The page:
Campaign to expand gambling kicks off

6:58 PM, Sep 19, 2011   |    comments
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BANGOR, Maine (NEWS CENTER) -- As the November election approaches, a new campaign to expand gambling in Maine began Monday.

The Yes on 2, Putting Maine to Work campaign asks voters to support Question 2 on the ballots.

Question 2 asks: Do you want to allow a slot machine facility at a harness racing track in Biddeford and at a harness racing track in Washington County?

The measure would allow for racinos to be built in both locations.

Developers say the new facility would create 800 construction jobs and 500 full-time jobs once the racino opens.

"We need jobs, we need investment dollars, and we need to treat every business opportunity the same," said Harold Clossey from the Sunrise County Economic Council.

Job creation is a concern in Washington County.

Joseph Socobasin, Chief of the Passamaquoddy Indian Tribe in Washington County, said unemployment numbers are too high.

"The unemployment rate in Washington county is in double digits, and on the reservation it's up over 65 percent. It's actually getting closer to 70 percent," Socobasin said.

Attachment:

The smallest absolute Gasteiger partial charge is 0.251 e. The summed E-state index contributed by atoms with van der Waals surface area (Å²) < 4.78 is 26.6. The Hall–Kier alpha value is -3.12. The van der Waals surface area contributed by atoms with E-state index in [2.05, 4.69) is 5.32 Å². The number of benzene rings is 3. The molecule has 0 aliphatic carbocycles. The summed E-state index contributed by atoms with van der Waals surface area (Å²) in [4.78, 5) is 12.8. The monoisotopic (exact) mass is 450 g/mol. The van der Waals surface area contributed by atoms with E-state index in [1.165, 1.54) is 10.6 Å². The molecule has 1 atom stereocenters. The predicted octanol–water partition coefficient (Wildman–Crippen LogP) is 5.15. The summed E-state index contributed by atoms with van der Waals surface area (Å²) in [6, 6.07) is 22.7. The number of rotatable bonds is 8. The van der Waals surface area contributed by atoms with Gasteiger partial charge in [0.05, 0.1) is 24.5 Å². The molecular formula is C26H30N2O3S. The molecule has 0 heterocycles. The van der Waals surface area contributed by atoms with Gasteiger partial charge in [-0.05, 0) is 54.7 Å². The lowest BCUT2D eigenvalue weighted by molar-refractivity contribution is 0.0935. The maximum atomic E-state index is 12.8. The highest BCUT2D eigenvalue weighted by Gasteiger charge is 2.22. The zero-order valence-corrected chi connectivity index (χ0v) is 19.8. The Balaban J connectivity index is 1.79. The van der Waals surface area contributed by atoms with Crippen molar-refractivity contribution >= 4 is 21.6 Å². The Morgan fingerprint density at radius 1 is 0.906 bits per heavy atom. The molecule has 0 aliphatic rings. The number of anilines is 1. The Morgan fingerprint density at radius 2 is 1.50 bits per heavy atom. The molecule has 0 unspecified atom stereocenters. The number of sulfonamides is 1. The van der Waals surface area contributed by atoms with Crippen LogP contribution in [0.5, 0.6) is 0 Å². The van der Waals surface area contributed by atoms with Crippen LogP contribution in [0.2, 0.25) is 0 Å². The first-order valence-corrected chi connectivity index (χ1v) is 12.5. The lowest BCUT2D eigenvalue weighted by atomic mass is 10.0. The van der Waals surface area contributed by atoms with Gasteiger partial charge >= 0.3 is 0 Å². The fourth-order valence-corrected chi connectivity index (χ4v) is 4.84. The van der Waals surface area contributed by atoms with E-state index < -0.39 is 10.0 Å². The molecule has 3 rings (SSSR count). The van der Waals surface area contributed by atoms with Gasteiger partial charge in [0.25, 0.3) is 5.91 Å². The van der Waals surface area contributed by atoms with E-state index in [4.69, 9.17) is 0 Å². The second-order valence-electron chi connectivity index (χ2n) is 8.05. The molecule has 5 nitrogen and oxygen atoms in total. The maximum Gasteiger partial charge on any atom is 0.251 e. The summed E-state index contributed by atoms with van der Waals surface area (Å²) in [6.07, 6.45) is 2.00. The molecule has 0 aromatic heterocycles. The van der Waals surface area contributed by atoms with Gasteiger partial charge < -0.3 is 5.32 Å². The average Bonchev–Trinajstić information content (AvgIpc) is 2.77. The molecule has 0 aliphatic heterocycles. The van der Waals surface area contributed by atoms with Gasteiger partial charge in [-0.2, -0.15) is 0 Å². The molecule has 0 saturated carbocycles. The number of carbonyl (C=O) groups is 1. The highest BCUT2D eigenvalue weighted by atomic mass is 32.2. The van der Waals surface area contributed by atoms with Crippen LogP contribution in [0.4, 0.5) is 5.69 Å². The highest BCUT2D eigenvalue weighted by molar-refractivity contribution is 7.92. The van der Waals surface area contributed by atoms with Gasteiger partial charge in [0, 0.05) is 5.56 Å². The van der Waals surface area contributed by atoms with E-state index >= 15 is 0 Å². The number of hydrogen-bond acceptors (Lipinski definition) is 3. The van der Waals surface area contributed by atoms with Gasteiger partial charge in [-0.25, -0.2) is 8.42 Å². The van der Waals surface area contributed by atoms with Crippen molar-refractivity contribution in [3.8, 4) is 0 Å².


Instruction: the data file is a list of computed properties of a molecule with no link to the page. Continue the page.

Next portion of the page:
It's not the first time the Passamaquoddy Tribe has brought the gambling issue to the ballot.

Chief Socobasin has been campaigning for gambling facilities since 2002. In 2007, they lost by 10 thousand votes.

He's hoping that joining a state-wide campaign like this one will create the support they need.

But those who oppose gambling expansion are campaigning for a different result.

"We just need to step bakc a little bit, and give [gambling] a little more time to see if this works for Maine," said Matthew Boucher, a member of No More Casinos Maine.

"The expansion is happening too quickly," he said.

State Representative Tyler Clark agreed, saying there is such a thing as having too many places to gamble.

"If we allow ourselves to be overwhelmed with casinos, it could be harmful," Clark said. "It's important for people not to hink that this is the magic bullet that will save us from a bad economy."

Clark said voters should wait to see how the newest casino in Oxford fares before allowing more expansion.

He also warned that the new casinos and racinos would steal competition away from each other and hurt profits, rather than help the economy.

But according to developer Tom Varley of Ocean Properties, Ltd., the gambling market will "self dictate."

"We expect [gambling expansion] to be a successful venture," said Varley.

But it will only be successful if voters say "yes" to Question 2 in November.


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